“Rest assured I expect the president to continue carrying out his duties without disruption while recovering, and I will keep you updated on any future developments,” he added.

The White House cancelled a planned campaign rally in the crucial swing state of Florida on Friday, and 32 days before the November 3 vote against Democrat Joe Biden, it also looked certain Trump would have to cancel a slew of other trips scheduled for this weekend and next.

The news sent Dow futures tumbling 1.9 percent, while the S&P 500 shed 1.9 percent. Safe-haven assets also rallied, with the Japanese yen — a go-to in times of turmoil and uncertainty — rose to 105 per dollar, from 105.60 earlier in the day.

The greenback climbed against higher-yielding currencies including the Australian dollar and South Korean won, while gold jumped more than one percent and oil prices continued their downward spiral.

Japan’s Nikkei sank 0.7 percent, reversing

Text size

President Donald Trump and first lady Melania Trump walk to board Air Force One to travel to the first presidential debate in Cleveland, on Sept. 29, 2020, in Andrews Air Force Base, Md.


Associated Press

U.S. and European equity futures fell sharply in a risk-averse Friday, with investors rattled by news that President Donald Trump has tested positive for coronavirus just a month ahead of the presidential election.

Dow Jones Industrial Average futures fell over 300 points, or 1%, with similar percentage drops for S&P 500 futures, while Nasdaq-100 futures were down 1.4%. Wall Street stocks wavered on Thursday, with the Dow Industrials closing barely positive and the S&P and Nasdaq Composite rising 0.5% and 1.45% higher, respectively.

The Stoxx Europe 600 fell 1%, with the German DAX dropping 1.3%. Several Asian markets were closed for holidays.

“Tonight, @FLOTUS and I tested positive for Covid-19. We will begin our quarantine and recovery process immediately,” Trump said on Twitter in the early hours of Friday. First lady Melania Trump said that she and the president were ”feeling good.”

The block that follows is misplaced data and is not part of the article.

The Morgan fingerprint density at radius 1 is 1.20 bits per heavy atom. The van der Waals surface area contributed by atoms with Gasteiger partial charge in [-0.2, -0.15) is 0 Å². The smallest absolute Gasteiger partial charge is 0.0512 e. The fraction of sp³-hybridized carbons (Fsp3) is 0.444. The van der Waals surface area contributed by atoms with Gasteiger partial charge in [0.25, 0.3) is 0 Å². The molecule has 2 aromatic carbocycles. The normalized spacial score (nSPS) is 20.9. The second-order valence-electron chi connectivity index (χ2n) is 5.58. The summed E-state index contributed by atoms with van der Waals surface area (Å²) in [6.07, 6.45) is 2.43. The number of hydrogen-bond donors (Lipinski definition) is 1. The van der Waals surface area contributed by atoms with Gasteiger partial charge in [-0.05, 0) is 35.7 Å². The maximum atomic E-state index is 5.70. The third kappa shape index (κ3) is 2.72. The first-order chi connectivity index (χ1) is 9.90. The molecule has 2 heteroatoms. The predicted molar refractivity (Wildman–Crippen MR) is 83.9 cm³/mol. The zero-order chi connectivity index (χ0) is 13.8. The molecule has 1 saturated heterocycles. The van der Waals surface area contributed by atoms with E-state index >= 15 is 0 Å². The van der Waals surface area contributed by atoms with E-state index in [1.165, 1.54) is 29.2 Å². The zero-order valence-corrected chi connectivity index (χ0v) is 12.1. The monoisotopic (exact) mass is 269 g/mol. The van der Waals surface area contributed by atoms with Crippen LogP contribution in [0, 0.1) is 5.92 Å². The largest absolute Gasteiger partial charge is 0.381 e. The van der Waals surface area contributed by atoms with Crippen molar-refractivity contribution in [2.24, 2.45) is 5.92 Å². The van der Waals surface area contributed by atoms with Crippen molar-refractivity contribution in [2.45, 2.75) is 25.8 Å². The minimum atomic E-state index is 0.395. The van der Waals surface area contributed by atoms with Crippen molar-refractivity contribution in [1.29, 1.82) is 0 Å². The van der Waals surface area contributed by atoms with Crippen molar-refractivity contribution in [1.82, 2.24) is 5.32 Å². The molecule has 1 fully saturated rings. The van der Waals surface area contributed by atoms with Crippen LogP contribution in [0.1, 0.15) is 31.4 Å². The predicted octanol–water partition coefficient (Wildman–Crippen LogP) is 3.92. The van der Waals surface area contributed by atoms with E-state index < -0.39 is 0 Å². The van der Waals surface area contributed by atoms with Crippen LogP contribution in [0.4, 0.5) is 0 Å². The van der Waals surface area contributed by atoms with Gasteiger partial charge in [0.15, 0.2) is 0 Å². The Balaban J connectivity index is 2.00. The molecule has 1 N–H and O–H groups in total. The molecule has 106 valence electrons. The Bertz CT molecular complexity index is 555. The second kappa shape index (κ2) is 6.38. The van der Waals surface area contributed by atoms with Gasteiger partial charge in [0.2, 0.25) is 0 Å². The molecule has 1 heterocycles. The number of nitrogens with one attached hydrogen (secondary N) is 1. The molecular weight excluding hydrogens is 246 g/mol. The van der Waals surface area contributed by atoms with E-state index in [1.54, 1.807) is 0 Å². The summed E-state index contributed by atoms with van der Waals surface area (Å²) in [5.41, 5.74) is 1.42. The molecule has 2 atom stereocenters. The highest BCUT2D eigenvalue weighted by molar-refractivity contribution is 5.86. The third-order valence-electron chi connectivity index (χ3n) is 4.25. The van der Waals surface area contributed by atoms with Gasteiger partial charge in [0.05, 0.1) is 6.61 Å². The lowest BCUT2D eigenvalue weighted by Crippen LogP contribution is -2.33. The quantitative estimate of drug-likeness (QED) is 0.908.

Trump’s positive coronavirus test came hours after news that close senior aide Hope Hicks, who had been traveling with him this week, had contracted the virus. Trump’s age, 74, puts him in a potentially higher risk category for complications. The death toll in the U.S. stands at over 200,000.

The news comes just over a month ahead of the U.S. presidential election—Democratic rival Joe Biden has been holding a comfortable lead in the polls. Biden’s lead in betting markets rose after a chaotic debate with Trump earlier in the week.

“The reaction of equity futures was to fall by around 1% for the S&P500. Given that a Republican administration would have been superficially seen as more supportive than Democratic one, the

TOKYO/WASHINGTON (Reuters) – U.S. stock futures dipped on Friday after President Donald Trump said he and his wife will quarantine after a close aide tested positive for the coronavirus.

FILE PHOTO: Traders work inside posts, on the first day of in-person trading since the closure during the coronavirus disease (COVID-19) outbreak on the floor at the New York Stock Exchange (NYSE) in New York, U.S., May 26, 2020. REUTERS/Brendan McDermid

Futures for the S&P 500 ESc1 fell 0.39% in Asian trading after the nwes, extending earlier losses, while Treasury yields remained broadly unchanged.

The U.S. dollar held steady against most currencies, but it rose against the Australian and New Zealand dollars in a sign of risk aversion.

MSCI’s broadest index of Asia-Pacific shares outside Japan .MIAPJ0000PUS was down 0.15%. Australia’s S&P/ASX 200 index .AXJO fell 0.68% as a decline in oil and copper prices weighed on the resources sector.

Japan’s Nikkei 225 index .N225 was up 0.15% after the Tokyo Stock Exchange (TSE) resumed normal trading after its worst-ever outage brought the world’s third-largest equity market to a standstill.

Trump said on Twitter that he and his wife had been tested for coronavirus after Hope Hicks, a senior advisor who recently traveled with the president, tested positive.

If Trump also tested positive, that could cause a new wave of market volatility as investors brace for a hotly-contested presidential election in November.

“It depends on how serious this becomes, and whether or not Trump is actually infected,” said Masayuki Kichikawa, chief macro strategist at Sumitomo Mitsui Asset Management.

“The most important thing is we were already worried about an uncertain outcome from the election, and this adds to the uncertainty.”

In addition, a spate of data, including jobless claims and consumer spending, suggested that the plodding